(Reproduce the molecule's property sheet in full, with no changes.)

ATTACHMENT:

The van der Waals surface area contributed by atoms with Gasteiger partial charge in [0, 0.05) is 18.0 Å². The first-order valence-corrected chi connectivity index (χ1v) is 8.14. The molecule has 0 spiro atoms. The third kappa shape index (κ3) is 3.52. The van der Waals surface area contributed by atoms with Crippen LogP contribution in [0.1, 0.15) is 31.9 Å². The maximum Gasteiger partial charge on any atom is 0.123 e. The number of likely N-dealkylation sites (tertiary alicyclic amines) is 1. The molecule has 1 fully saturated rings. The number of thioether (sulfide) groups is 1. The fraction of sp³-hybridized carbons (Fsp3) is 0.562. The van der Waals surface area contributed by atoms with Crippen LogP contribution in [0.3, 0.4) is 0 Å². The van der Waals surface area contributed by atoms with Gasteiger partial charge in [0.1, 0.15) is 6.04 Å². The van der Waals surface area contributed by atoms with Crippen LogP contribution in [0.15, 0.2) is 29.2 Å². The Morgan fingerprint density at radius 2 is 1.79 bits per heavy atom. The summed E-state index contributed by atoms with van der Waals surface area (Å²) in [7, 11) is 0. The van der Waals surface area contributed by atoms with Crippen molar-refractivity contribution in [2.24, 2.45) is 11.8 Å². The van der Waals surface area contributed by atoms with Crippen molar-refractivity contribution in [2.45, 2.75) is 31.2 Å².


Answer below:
The van der Waals surface area contributed by atoms with Gasteiger partial charge in [0, 0.05) is 18.0 Å². The first-order valence-corrected chi connectivity index (χ1v) is 8.14. The molecule has 0 spiro atoms. The third kappa shape index (κ3) is 3.52. The van der Waals surface area contributed by atoms with Crippen LogP contribution in [0.1, 0.15) is 31.9 Å². The maximum Gasteiger partial charge on any atom is 0.123 e. The number of likely N-dealkylation sites (tertiary alicyclic amines) is 1. The molecule has 1 fully saturated rings. The number of thioether (sulfide) groups is 1. The fraction of sp³-hybridized carbons (Fsp3) is 0.562. The van der Waals surface area contributed by atoms with Crippen LogP contribution in [0.3, 0.4) is 0 Å². The van der Waals surface area contributed by atoms with Gasteiger partial charge in [0.1, 0.15) is 6.04 Å². The van der Waals surface area contributed by atoms with Crippen LogP contribution in [0.15, 0.2) is 29.2 Å². The Morgan fingerprint density at radius 2 is 1.79 bits per heavy atom. The summed E-state index contributed by atoms with van der Waals surface area (Å²) in [7, 11) is 0. The van der Waals surface area contributed by atoms with Crippen molar-refractivity contribution in [2.24, 2.45) is 11.8 Å². The van der Waals surface area contributed by atoms with Crippen molar-refractivity contribution in [2.45, 2.75) is 31.2 Å².